Barter 6 is an impressive album across the board, but what sets it apart is that it was released as an attack on a veteran rapper by a rather obscure artists. What makes Barter 6 so fantastic, similarly to Rodeo, is the lineup of featured artists on the album. Perhaps the most renowned artist featured is Birdman, the owner of the Cash Money label that refused to release Tha Carter V. Birdman and Wayne were once good friends, but with the release of Barter 6, it seems as though that relationship has soured as well.           Barter 6 does not tell a story in the way that Rodeo and To Pimp a Butterfly do,  but rather it tells a collection of individual stories from his life, from his publicized drug use to his more personal romantic life.

These stories do not have the same emotionally powerful impact as Butterfly and Rodeo, but they are fun to listen to and have intriguing stories (expectation versus reality of one’s hero, in this case Wayne) behind their creation.

Keeping in line with rancor between rappers, perhaps the most popular altercation began late in the summer and has yet to be fully resolved. Meek Mill, a generally unknown name until this past summer, and Drake began their relationship on a strong note. Drake agreed to feature on Mill’s album, Dreams Worth More than Money, and together they created the very popular song “R.I.C.O.” The album, with a number of songs popular enough to receive airplay, was excellently received.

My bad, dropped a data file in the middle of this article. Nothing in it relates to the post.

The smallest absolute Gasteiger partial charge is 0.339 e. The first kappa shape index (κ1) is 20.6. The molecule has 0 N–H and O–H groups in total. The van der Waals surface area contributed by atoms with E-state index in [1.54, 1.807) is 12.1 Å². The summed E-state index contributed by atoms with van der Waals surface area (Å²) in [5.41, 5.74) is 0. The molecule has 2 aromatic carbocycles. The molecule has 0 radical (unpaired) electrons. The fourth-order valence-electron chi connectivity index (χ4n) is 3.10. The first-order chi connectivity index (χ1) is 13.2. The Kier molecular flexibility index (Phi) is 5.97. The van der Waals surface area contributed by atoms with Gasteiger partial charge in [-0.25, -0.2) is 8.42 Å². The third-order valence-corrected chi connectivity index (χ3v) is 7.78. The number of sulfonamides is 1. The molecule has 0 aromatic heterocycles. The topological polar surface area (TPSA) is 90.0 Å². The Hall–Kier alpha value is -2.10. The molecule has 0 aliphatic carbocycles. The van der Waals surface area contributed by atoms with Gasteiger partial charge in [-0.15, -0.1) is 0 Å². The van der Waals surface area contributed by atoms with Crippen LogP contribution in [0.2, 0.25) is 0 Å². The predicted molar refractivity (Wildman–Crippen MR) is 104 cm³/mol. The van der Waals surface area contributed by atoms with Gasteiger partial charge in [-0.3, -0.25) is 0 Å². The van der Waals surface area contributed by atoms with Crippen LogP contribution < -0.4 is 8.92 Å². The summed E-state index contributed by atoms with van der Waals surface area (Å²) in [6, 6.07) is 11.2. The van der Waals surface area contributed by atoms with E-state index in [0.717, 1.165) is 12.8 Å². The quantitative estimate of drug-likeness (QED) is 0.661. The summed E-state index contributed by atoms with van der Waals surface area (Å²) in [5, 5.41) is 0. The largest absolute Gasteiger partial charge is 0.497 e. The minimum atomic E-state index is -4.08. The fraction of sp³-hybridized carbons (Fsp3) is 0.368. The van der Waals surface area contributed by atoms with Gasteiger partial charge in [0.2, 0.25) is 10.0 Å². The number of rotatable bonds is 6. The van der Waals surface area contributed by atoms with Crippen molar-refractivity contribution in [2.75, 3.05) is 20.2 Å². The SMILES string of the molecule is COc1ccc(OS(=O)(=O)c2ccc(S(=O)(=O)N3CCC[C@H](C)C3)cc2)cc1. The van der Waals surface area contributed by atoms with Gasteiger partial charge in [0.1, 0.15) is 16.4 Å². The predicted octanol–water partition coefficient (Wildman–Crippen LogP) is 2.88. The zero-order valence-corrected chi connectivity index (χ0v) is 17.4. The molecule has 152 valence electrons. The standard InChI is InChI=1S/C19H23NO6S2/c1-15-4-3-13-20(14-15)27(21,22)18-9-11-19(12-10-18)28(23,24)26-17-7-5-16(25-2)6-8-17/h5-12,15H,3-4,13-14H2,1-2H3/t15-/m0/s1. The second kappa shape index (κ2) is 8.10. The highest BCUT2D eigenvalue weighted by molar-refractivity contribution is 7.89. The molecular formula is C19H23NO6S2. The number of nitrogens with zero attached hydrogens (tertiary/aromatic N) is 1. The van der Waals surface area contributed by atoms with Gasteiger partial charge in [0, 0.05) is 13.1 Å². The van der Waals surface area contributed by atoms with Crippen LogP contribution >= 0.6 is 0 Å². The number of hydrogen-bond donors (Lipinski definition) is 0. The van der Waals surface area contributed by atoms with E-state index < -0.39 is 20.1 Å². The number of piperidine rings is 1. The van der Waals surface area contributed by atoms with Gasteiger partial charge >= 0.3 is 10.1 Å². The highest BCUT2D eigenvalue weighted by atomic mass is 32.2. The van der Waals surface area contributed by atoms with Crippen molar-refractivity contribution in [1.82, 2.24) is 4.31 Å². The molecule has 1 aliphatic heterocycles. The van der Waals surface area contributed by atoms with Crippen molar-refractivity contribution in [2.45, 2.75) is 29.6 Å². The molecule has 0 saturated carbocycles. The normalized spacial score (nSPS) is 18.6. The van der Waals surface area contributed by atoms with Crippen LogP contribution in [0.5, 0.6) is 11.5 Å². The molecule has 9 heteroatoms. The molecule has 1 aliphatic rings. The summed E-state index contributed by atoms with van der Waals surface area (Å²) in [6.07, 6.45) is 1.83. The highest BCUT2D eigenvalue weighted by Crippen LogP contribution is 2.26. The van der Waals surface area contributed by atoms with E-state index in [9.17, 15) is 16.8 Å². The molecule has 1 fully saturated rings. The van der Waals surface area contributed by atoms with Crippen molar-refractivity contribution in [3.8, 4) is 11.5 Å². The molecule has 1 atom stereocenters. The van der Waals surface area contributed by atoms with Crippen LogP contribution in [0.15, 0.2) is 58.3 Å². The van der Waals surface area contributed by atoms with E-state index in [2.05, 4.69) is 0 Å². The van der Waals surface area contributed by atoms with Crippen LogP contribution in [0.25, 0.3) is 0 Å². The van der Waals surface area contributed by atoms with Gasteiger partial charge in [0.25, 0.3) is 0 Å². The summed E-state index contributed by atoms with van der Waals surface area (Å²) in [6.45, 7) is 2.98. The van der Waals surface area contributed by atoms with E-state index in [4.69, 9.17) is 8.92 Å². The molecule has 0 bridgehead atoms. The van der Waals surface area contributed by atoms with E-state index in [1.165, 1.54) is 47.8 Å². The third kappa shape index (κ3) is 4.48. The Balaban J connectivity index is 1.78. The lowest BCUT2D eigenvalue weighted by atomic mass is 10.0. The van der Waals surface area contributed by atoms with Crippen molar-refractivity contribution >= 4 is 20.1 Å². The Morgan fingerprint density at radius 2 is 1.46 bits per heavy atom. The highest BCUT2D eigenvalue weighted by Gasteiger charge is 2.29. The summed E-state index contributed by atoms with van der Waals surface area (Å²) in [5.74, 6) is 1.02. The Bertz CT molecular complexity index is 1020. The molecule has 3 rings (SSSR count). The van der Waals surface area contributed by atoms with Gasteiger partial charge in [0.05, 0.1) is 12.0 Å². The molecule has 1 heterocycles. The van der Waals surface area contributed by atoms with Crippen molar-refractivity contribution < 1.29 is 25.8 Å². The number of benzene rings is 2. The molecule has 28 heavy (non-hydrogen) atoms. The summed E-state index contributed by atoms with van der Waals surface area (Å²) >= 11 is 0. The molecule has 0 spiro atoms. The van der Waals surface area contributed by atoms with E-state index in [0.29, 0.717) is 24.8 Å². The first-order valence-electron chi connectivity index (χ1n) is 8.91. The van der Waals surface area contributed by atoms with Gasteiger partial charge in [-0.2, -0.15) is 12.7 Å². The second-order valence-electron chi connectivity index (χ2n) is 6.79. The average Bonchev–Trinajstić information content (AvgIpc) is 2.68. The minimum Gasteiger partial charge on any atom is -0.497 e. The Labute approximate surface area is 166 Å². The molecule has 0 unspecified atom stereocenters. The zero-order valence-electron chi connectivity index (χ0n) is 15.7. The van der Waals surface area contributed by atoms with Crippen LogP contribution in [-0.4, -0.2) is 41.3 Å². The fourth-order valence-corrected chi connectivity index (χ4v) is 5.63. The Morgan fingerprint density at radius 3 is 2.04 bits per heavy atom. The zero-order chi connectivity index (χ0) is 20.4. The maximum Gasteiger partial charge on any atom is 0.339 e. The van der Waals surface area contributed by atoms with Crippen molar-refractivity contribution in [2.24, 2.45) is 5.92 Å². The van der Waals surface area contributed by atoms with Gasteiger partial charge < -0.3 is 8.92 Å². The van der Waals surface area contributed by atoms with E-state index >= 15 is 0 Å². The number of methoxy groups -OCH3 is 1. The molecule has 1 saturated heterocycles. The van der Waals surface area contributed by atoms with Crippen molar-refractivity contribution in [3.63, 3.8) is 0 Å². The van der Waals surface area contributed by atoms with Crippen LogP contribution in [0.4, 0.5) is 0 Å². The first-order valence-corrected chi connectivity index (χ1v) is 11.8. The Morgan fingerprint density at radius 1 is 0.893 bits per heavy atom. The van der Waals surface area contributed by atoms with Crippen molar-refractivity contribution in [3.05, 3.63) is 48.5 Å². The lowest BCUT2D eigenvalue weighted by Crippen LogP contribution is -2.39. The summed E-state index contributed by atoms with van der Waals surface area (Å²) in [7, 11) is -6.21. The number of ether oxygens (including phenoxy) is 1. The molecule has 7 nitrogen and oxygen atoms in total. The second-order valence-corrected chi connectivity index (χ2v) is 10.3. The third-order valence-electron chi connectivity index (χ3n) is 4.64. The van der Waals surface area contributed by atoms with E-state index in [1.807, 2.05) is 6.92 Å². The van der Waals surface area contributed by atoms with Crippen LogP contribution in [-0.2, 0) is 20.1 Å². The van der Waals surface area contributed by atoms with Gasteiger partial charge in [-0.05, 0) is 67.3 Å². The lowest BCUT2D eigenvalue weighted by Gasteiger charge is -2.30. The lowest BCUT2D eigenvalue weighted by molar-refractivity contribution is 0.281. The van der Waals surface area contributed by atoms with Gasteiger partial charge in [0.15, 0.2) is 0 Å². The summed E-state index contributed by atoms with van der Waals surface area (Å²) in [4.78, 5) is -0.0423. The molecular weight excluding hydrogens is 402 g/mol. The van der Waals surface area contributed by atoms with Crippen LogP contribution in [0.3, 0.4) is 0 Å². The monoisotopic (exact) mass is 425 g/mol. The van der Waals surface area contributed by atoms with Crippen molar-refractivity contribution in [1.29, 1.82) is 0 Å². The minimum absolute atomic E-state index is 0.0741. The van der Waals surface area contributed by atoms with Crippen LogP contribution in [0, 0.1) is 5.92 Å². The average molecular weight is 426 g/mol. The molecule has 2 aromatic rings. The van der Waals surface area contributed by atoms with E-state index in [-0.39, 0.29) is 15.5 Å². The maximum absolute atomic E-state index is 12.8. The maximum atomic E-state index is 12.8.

In addition to featuring on Mill’s album, Drake also appeared on Future’s DS2 album, which would not have been a problem, except for the fact that Drake publicly told people to listen to Future’s new album but made no mention of Mill’s album. Mill responded by taking to Twitter and calling out Drake for using a ghostwriter rather than writing his own raps.

Shortly after this, Drake began releasing singles that were purely attacks on Mill, sometimes defending himself on the ghostwriter claim, and other times all-out “roasting” Mill for a lack of both renown and talent. One of these songs was the very popular “Back to Back.” After a brief back-and-forth of singles between Mill and Drake, other rappers joined in, usually on the side of Drake. In a rather momentous move, Drake’s ghostwriter wrote a remix of “R.I.C.O.” in which he, for genuine lack of a better term, “destroys” Mill.

Since then, Drake and Future have teamed up to release a full-length mixtape called What a Time to be Alive. Although it does not mention the acrimony between Mill and Drake, Drake uses multiple songs on the album to further insult Mill.

As the year nears its end, there is one rapper that has yet to release his album, although the release will be soon. The aforementioned Kanye West has been teasing his follow-up to 2013’s Yeezus, tentatively titled Swish. Earlier in 2015, West released a handful of singles that span a variety of genres. Among these singles was “All Day,” the heaviest and most Yeezus-esque song, but also the most popular.

Since then, West has been very quiet about his album. He hasn’t set a firm release date for his album, he has stated that it would drop in 2015. The supposed track list was leaked in July and features  Lamar, Paul McCartney, Kid Cudi, Big Sean, Drake, and Andre 3000, among others. What remains to be seen is whether the album will be well received, but given this  track list, things are looking up for West.